Year 6 trip has us all Hooke'd
WHat a week as our intrepid Year 6's soldiered through their School Journey at Hooke Court in Dorset.
During a rainy first day, the children were briefed by their fearless Hooke Court instructors: Captain Alan and Lieutenant Simon and spent the afternoon handling replica rifles, grenades, handguns and bayonets. After pledging allegiance to the crown and sign up to join the recruits on the front line, all were successfully signed off by the commanding officers and allowed to join in drills!
Day two got off to a tasty start. 6M started with an extremely eye opening WWI cooking session during which they learned some of the many uses of SPAM on the battle field as well how to make carrot biscuits to enjoy before soldiers went ‘over-the-top’ to No-Man’s-Land!
Meanwhile, 6JM marched over to the long house and were given an up close and personal opportunity to handle a few authentic WWI artefacts. From barbed wire, to shrapnel shells, the children handled everything with care and played impressively close attention to the task at hand. Before the session ended, each child made a personalised paper poppy.
At this point, the children visited the trenches of the Western Front. It was muddy. Very muddy. So, it was a relief to then don their glad rags for dinner in the Officer’s Mess and a good ole’ sing-song in the old time music hall! There was even a dance from the trusty Senior Officers too, which the whole regiment were laughing at and applauded! Day 3 started with a hearty breakfast followed by a rigorous room inspection. Rooms tidy and bellies full, everyone donned their much needed water proof gear and began the now familiar march to the front line trenches of WWI.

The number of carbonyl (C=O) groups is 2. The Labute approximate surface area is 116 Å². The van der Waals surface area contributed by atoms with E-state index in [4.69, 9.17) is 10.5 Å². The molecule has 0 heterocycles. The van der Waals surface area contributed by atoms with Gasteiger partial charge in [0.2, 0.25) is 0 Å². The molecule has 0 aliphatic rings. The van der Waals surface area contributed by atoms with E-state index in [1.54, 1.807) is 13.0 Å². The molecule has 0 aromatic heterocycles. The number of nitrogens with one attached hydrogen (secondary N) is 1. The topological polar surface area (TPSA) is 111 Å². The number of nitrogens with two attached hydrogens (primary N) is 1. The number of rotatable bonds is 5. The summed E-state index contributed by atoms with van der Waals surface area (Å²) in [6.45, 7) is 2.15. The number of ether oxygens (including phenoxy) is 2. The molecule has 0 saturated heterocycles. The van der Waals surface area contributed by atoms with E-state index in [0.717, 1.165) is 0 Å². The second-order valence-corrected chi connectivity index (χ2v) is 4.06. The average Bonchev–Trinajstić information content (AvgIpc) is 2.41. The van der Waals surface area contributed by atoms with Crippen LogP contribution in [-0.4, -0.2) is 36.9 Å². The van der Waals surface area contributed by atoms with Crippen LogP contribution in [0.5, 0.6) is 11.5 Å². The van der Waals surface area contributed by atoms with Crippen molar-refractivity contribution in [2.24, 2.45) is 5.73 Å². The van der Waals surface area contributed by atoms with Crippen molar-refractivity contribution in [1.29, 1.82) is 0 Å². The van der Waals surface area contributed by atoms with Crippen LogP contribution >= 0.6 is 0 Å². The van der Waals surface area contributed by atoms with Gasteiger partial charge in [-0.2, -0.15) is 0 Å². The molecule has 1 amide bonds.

The excitement of what lay ahead was palpable. Today was the day. Final preparations and then…over the top! Being given the order to go over the top and attack the enemy regardless of the danger that lay ahead must have been a sobering moment for the poor soldiers who fought so bravely in WWI. The morning was brought to a meaningful end when the children laid their poppies in no mans land and a rendition of ‘Flanders’s fields’ was read aloud by Captain Alan.
The following day, the common room was glowing with smiles as the children read and re-read their letter from home. Today saw a break from the battle and instead focused on the importance of a balanced, healthy diet. They explored local foods and farms: Hooke Farm, the Trout Farm and Bridge Farm – a working dairy farm. The children were absolute stars while they listened to the resident cook here at Hooke Court, Jackie, talk about the benefits of sourcing local foods and how they can benefit not only the communities we live in but the global environment as well.
The children were split into small groups and were asked to prepare a selection of soups, scones, jam, rolls and apple juice, which was all farmed in the local area.
Helen, one of the owners of Bridge Dairy Farm, did a brilliant job of showing the ins and outs of daily life on the farm and once again gave the children a chance to ask questions. The children were shown the actual milking process as well as the holding tank for milk awaiting pick up and transport. There was some tricky maths involved when the children tried to work out what the farm was earning on an average month based on income and outcome!
Dinner destroyed, ice-creams devoured, checked shirts donned and denim attire dug out must mean it was FINALLY time for one thing and one thing only…The 2019 Barn Dance. Everyone loved it, even those resistant to the idea of dancing were swinging their partners around by the end!
And suddenly, it was Friday. Where did the week go? As you read this, our tired and weary soldiers will be unloading their bags from the coach and greeting their relatives, who will no doubt have missed them like mad.
Another year, another School Journey over. Welcome back Year 6. You have been missed!